A Crazy Campaign! Q&A With French Reporter Camille Langlade

BFMTV crew in France
BFMTV crew in France
Sruthi Gottipati

PARIS — Five days ahead of the showdown between Emmanuel Macron and Marine Le Pen in France's crucial presidential elections, Worldcrunch has asked Camille Langlade, a political reporter at the 24-hour French news channel BFMTV to share her experiences covering the non-stop action of national political campaigns, and more. This is the first installment in a series of Worldcrunch articles to get to better know journalists and journalism in different countries around the world. *Sign up here to Worldcrunch iQ, our global contributor platform.

1. What was your most unforgettable reporting experience ever?

My most unforgettable reporting experience is the death of Pope John Paul II and the election of his successor, Benedict XVI in Rome in 2005. I was a correspondent in Italy for a French radio station, and just getting started as a journalist, fresh out of journalism school. For a month, we worked day and night, reporting on the thousands of faithful who gathered on St. Peter's Square, in a silence I've never experienced since. I would leave my home near the Vatican, and straddle over the pilgrims sleeping on the ground as they waited for the funeral of John Paul II. It was all extraordinary — in the literal sense — an out-of-time moment: the decorum surrounding John Paul II's funeral, his body lying in state at St. Peter's Basilica; then the election of Benedict XVI, during the conclave I commented on live from St. Peter's Square, the gray smoke, neither white nor black! It was an unbelievably rich experience because it brought together everything I love in journalism: meeting people, dealing with international and diplomatic affairs and politics, with the conclave.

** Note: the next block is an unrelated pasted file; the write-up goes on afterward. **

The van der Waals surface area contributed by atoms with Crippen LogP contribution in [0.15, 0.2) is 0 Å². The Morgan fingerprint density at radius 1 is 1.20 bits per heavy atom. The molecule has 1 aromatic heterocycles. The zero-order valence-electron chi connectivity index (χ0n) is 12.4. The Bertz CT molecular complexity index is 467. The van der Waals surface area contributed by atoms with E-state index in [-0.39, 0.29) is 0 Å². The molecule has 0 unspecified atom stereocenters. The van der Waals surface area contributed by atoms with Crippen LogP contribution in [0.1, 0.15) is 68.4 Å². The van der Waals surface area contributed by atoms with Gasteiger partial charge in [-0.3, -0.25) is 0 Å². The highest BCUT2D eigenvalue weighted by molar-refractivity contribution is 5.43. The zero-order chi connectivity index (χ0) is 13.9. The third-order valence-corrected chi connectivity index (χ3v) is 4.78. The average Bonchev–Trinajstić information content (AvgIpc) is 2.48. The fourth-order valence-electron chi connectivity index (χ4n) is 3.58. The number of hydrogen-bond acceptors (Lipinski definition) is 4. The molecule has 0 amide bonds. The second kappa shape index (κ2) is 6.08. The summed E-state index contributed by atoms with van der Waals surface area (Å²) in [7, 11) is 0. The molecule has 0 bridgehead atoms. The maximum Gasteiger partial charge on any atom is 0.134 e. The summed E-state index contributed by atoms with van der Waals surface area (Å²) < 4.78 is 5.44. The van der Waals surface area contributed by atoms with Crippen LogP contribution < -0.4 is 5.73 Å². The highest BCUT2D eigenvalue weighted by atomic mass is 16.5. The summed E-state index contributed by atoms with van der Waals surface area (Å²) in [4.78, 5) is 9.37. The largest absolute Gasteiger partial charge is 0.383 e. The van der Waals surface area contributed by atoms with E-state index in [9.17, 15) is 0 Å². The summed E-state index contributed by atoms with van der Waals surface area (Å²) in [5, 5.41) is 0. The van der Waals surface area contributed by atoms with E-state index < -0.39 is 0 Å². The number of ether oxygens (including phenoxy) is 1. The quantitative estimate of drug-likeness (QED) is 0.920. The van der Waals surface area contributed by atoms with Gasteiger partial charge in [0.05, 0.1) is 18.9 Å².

2. What about your current beat, French politics?

François Hollande's victory on May 6, 2012, which I covered from Tulle Hollande served as mayor of Tulle from 2001 to 2008, was a historic moment in France's political life — the culmination of a one-year campaign that started with the scandal that led to the fall of Dominique Strauss-Kahn in New York Strauss-Kahn had been expected to be a leading candidate for the 2012 French presidency for the Socialist Party. Then the whole campaign of the Socialist candidate, from the primary election to his debut at the Elysée: Witnessing the shock and unpreparedness of a candidate suddenly in power was quite an epiphany. We should have the same transition system as they do in the United States. In France, the candidate becomes president overnight.

3. What has been your most interesting experience reporting on the current French elections?

The whole campaign has been completely crazy! Almost every day, we discovered — and covered — "firsts' in the political history of the Fifth Republic. We lived through and commented live on the end of an era: François Hollande's decision not to run for president again a first for an incumbent president, the elimination of former president Nicolas Sarkozy in the first round of the Republican primary, Prime Minister Manuel Valls's defeat in the center-left primary.

And above all, the uncertainty, until the very end, about whom so many voters would choose. Every day was full of surprises. At some point, we may have thought: "Sarkozy, Hollande, Le Pen (who all ran in 2012) ... this is going to be one boring campaign." But the race has foiled all predictions. It was such a formidable moment of democratic life.